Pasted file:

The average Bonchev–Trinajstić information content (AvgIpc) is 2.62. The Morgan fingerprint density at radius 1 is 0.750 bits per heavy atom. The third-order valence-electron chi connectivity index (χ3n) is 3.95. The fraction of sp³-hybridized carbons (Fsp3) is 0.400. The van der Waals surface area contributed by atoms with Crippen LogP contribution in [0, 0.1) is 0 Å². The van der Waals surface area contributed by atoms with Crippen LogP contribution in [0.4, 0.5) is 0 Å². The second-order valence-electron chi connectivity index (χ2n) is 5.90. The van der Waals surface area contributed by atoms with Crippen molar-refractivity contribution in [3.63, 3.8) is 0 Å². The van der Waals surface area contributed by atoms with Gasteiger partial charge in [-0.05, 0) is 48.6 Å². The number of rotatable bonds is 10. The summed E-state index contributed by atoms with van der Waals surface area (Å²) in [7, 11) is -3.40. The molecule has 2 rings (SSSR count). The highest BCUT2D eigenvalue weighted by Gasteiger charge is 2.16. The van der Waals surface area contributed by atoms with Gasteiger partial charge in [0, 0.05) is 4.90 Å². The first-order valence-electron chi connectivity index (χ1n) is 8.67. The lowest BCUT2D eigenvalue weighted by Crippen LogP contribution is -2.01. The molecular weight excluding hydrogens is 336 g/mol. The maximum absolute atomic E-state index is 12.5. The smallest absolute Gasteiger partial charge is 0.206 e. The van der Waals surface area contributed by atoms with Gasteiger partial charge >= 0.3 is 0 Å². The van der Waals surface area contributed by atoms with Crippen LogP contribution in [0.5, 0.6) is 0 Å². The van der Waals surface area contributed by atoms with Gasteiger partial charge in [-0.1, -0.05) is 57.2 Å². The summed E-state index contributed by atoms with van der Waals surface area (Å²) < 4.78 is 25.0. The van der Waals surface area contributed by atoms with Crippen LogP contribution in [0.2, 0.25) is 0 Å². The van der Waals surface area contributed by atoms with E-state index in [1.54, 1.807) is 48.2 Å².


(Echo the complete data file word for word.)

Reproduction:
The average Bonchev–Trinajstić information content (AvgIpc) is 2.62. The Morgan fingerprint density at radius 1 is 0.750 bits per heavy atom. The third-order valence-electron chi connectivity index (χ3n) is 3.95. The fraction of sp³-hybridized carbons (Fsp3) is 0.400. The van der Waals surface area contributed by atoms with Crippen LogP contribution in [0, 0.1) is 0 Å². The van der Waals surface area contributed by atoms with Crippen LogP contribution in [0.4, 0.5) is 0 Å². The second-order valence-electron chi connectivity index (χ2n) is 5.90. The van der Waals surface area contributed by atoms with Crippen molar-refractivity contribution in [3.63, 3.8) is 0 Å². The van der Waals surface area contributed by atoms with Gasteiger partial charge in [-0.05, 0) is 48.6 Å². The number of rotatable bonds is 10. The summed E-state index contributed by atoms with van der Waals surface area (Å²) in [7, 11) is -3.40. The molecule has 2 rings (SSSR count). The highest BCUT2D eigenvalue weighted by Gasteiger charge is 2.16. The van der Waals surface area contributed by atoms with Gasteiger partial charge in [0, 0.05) is 4.90 Å². The first-order valence-electron chi connectivity index (χ1n) is 8.67. The lowest BCUT2D eigenvalue weighted by Crippen LogP contribution is -2.01. The molecular weight excluding hydrogens is 336 g/mol. The maximum absolute atomic E-state index is 12.5. The smallest absolute Gasteiger partial charge is 0.206 e. The van der Waals surface area contributed by atoms with Gasteiger partial charge >= 0.3 is 0 Å². The van der Waals surface area contributed by atoms with Crippen LogP contribution in [0.5, 0.6) is 0 Å². The van der Waals surface area contributed by atoms with Gasteiger partial charge in [-0.1, -0.05) is 57.2 Å². The summed E-state index contributed by atoms with van der Waals surface area (Å²) < 4.78 is 25.0. The van der Waals surface area contributed by atoms with Crippen LogP contribution in [0.2, 0.25) is 0 Å². The van der Waals surface area contributed by atoms with E-state index in [1.54, 1.807) is 48.2 Å².